Warts and All: Intro
Lets say your goal is to change careers into software engineering. That was what I did at age 30. In her book Nine things successful people do differently Hiedi Halvorson says that maintaining motivation in the face of goal takes Knowing How Far You Have Left to Go. Said another way, having a map (or at least my map) lets you understand what the trip might be like and prepare.
I want to share a “warts and all” account of what it took for me. I'm writing this series of post to lend an honest and direct voice to the “everybody should learn to code and change their life” conversation. I am completely glad that I have this career and I wouldn't change the journey at all. But I would be lying if I said it was easy. Yes, there was a ton of technical stuff to learn; but for me the primary struggles were often outside of code - my emotions, my family life, my finances, my energy. That's what I'm going to cover in these few posts; I'll especially be focussing on two themes: mindset and learning.
Today, I'll just give you a quick picture of where I am in 2020: I got my first software job in 2015. Today, I work for VMware, a large cloud computing company. I joined the company via the acquisition of Pivotal, where I worked for 2 years, primarily as a contributor to the Cloud Foundry project. The team I'm on right now is solely dedicated to contributing to an OSS project: Cloud Native Buildpacks (buildpacks.io).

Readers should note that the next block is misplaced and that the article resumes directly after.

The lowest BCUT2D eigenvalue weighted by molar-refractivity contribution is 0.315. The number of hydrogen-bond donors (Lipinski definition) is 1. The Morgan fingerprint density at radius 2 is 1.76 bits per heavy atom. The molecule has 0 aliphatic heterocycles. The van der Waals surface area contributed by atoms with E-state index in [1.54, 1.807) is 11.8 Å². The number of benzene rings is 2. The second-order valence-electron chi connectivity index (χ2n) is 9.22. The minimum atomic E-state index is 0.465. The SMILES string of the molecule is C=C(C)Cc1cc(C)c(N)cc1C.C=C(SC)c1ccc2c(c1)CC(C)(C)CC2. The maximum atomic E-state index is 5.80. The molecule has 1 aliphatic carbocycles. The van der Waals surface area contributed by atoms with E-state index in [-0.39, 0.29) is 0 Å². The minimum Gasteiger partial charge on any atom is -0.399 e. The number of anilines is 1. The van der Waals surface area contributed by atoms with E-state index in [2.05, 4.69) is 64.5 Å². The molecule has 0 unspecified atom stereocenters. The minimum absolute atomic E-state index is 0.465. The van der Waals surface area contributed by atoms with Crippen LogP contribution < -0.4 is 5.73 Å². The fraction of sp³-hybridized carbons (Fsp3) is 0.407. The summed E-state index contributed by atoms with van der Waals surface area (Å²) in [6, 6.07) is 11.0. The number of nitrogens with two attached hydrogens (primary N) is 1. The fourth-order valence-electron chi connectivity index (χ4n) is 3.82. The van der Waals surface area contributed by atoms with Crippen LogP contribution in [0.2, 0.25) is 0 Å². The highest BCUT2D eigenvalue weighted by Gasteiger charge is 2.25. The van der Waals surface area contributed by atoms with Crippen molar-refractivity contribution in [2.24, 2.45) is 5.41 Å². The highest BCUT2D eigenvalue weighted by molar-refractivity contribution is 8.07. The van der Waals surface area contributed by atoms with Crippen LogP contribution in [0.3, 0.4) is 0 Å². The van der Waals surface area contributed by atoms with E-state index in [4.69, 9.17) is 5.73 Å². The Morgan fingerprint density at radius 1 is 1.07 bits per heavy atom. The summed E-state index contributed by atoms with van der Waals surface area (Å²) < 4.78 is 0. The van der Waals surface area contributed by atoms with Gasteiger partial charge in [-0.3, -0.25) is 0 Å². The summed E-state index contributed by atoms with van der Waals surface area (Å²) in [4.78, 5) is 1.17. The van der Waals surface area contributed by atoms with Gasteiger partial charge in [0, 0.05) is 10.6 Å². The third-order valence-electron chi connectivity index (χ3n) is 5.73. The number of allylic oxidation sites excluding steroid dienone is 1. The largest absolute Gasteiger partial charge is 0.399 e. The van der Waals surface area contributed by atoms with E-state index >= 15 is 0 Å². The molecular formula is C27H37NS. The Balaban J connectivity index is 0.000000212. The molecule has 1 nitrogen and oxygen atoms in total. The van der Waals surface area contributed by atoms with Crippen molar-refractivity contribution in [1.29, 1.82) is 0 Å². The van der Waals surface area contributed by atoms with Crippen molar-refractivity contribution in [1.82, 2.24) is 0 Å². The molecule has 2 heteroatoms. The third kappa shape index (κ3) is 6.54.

I get paid to work on open source all day, I earn a living where I'm able to save a small bit and don't fear that an unexpected medical bill or car repair would bankrupt me. I'm married and have a kid; my work allows me to support a family. I have decent benefits and I have a high degree of flexibility in my work day. I work in a growing field and receive daily messages fom people trying to hire me (I'm not special, that just the reality of being a few years into a tech career). I don't work at google or amazon or facebook or have tons of money from my cool startup getting boughts or and I don't get to travel the world to exotic locales while working or live on mushroom coffee (or whatever you'd think “stupid money” would get you) but in many ways I'm “living the dream”.
And you'll notice that I didn't talk about sexy/cool tech or “changing the world”. That whole dialog is not really my thing (no judgments if its yours). I work in tech because its a solid career, I have choices, I enjoy the work day-to-day, and because it lets me support my family; I'm proud of that and I think those reasons alone are good reasons why a tech job is something to shoot for.
It isn't my intention to convince you this is the right move; understand that it will be uphill. And the uphill struggle never really goes away, because technology relentlessly marches forward. However embracing the mindset that nothing worth doing is ever easy, among other shifts in attitude, made a monumental difference in my journey.
I’ll be writing more here and on twitter, where you can follow me for more.